Financial conditions were at their easiest just prior to the financial crisis when a convergence of sovereign spreads meant that Greek banks had access to capital markets at historically low spreads. Further, banks managed to securitize parts of their mortgage loans via special purpose vehicles (SPVs) elsewhere in Europe (mainly London), providing them with even more access to liquidity to expand their balance sheets. The FCI shows a significant increase between 2005 and its peak in 2007, consistent with this narrative.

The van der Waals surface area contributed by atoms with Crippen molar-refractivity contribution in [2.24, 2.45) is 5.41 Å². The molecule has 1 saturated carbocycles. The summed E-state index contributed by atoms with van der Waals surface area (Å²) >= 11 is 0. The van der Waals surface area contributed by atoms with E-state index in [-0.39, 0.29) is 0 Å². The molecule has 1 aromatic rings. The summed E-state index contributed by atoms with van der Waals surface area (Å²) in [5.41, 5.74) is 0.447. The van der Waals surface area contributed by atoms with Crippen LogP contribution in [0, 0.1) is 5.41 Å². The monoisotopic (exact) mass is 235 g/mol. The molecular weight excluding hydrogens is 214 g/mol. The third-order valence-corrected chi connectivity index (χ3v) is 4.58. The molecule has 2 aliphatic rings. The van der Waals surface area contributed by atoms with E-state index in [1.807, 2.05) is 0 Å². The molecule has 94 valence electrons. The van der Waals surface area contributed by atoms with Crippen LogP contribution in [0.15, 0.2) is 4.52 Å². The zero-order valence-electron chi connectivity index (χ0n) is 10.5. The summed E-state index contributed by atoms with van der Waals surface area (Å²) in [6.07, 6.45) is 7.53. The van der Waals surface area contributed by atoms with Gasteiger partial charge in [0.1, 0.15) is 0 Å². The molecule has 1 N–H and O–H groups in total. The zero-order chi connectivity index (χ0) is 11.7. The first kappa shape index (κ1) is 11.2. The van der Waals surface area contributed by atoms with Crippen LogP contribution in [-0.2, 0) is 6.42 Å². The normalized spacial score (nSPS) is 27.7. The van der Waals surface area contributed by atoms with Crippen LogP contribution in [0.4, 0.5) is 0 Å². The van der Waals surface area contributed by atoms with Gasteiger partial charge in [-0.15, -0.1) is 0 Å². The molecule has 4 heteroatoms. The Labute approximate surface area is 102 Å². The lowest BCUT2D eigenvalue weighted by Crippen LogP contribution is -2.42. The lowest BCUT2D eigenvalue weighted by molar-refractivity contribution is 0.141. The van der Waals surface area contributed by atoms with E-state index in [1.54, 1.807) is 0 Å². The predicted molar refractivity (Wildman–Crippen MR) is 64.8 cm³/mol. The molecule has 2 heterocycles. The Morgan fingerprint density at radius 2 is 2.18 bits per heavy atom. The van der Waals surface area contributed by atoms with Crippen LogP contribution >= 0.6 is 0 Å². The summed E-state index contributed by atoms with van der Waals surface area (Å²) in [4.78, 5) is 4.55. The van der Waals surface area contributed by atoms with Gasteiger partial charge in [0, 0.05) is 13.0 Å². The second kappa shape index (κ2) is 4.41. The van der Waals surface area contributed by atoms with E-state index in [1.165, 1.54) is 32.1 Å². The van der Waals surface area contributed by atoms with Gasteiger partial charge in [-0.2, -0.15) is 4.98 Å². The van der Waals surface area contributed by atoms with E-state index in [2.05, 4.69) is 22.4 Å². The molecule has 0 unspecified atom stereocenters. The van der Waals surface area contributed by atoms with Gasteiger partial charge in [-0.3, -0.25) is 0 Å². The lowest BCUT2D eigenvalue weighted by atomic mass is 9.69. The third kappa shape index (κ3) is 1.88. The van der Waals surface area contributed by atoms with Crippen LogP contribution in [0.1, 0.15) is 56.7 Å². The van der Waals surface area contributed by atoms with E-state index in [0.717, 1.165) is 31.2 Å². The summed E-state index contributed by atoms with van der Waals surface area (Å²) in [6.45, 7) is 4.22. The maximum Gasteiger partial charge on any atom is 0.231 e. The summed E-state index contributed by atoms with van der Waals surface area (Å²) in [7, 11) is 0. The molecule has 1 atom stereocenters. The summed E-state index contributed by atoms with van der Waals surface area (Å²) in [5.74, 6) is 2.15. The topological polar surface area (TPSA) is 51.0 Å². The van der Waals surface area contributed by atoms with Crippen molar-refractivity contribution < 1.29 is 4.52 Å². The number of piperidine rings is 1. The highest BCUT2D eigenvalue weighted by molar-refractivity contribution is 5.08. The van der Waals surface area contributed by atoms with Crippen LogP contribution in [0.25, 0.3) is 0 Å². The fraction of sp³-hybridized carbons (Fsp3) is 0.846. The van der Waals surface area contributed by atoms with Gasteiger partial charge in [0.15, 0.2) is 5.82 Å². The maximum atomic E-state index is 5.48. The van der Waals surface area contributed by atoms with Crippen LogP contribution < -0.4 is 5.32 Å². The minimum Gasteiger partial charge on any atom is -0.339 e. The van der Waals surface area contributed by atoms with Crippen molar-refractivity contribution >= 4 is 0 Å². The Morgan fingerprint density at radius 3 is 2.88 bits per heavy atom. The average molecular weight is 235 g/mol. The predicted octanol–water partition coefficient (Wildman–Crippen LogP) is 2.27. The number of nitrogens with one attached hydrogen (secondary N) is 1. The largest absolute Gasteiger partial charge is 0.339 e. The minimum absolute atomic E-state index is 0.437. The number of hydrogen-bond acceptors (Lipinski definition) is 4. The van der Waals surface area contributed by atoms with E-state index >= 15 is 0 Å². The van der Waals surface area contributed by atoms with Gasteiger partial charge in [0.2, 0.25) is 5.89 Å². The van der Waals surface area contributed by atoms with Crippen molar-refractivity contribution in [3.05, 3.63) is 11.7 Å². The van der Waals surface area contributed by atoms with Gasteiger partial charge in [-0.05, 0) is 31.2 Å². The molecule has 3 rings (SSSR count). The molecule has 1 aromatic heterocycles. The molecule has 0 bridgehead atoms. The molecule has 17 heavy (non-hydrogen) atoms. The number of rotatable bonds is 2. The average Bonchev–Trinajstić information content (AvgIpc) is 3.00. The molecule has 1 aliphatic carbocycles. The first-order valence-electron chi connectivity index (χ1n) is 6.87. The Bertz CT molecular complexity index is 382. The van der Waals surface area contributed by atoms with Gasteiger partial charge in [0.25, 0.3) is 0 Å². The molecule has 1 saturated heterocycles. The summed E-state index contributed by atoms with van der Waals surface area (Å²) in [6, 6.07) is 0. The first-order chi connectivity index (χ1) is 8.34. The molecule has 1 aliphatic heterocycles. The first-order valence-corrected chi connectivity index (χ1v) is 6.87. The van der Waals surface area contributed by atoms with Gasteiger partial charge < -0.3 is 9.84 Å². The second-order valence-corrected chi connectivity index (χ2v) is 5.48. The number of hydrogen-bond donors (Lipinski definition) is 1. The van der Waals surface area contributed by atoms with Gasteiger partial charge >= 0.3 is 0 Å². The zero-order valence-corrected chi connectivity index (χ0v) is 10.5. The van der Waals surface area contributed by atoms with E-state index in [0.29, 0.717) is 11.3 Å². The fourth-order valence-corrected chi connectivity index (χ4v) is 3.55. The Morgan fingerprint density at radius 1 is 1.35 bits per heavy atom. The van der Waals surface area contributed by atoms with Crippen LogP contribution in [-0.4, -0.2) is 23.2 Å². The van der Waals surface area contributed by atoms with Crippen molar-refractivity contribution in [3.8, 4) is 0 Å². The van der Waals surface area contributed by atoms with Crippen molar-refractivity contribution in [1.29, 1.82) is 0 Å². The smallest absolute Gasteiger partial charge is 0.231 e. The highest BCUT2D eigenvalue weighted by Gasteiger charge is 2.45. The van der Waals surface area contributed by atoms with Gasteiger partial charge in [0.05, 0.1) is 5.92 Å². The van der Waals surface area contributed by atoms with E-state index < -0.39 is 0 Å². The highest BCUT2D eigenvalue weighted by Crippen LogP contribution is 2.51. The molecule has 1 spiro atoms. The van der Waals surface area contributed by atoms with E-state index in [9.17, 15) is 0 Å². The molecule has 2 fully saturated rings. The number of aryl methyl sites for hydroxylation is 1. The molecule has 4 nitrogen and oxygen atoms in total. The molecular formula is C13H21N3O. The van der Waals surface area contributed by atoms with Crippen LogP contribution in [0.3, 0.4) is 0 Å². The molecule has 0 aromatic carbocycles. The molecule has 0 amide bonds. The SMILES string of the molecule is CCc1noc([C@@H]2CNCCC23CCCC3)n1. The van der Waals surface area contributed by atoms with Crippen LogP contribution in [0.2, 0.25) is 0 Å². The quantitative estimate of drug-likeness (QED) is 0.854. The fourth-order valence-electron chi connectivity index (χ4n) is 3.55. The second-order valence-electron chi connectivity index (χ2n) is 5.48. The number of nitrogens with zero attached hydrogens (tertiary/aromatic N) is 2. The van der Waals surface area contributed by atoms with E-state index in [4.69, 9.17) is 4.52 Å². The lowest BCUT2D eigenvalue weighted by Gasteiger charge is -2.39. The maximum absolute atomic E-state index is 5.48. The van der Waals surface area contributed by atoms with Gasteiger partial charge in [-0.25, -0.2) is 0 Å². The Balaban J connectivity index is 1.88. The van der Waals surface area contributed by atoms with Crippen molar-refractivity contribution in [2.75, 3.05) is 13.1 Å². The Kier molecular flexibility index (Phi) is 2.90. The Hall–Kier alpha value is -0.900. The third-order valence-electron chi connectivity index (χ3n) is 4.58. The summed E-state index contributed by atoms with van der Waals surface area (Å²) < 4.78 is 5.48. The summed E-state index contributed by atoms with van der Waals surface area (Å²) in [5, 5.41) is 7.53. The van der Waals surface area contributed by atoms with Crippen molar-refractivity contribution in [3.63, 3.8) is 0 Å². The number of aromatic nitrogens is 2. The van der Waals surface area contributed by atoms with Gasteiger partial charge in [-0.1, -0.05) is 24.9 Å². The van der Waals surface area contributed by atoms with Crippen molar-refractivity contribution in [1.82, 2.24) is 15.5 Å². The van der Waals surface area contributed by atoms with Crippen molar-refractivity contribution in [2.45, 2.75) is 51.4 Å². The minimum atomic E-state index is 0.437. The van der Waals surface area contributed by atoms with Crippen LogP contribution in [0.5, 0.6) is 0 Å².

Conditions deteriorated rapidly with the onset of the financial crisis. Capital markets were under severe strain in 2008 and 2009, and by 2010 Greek banks were completely shut out of wholesale markets. At the same time, their securitized portfolios were repatriated, implying an increase in their risk-weighted assets (RWA), against which additional capital was needed. Finally, the PSI meant that the banks suffered large capital losses in the order of €40 billion Although they were eventually recapitalized, the prolonged period of undercapitalization meant increased funding costs as the banks only had access to expensive ELA and further reduction in the balance sheet. The nadir was in mid-2012 when political instability following two elections gave rise to fears of an exit from the EA and rapid deposit outflows ensued. The FCI accurately captures the deterioration of financial conditions during this period and the events that came to a head in mid-2012. Since recapitalization of the banking sector in early 2013 through the end of the sample period, financial conditions improved significantly, but remained significantly tighter than the pre-crisis period.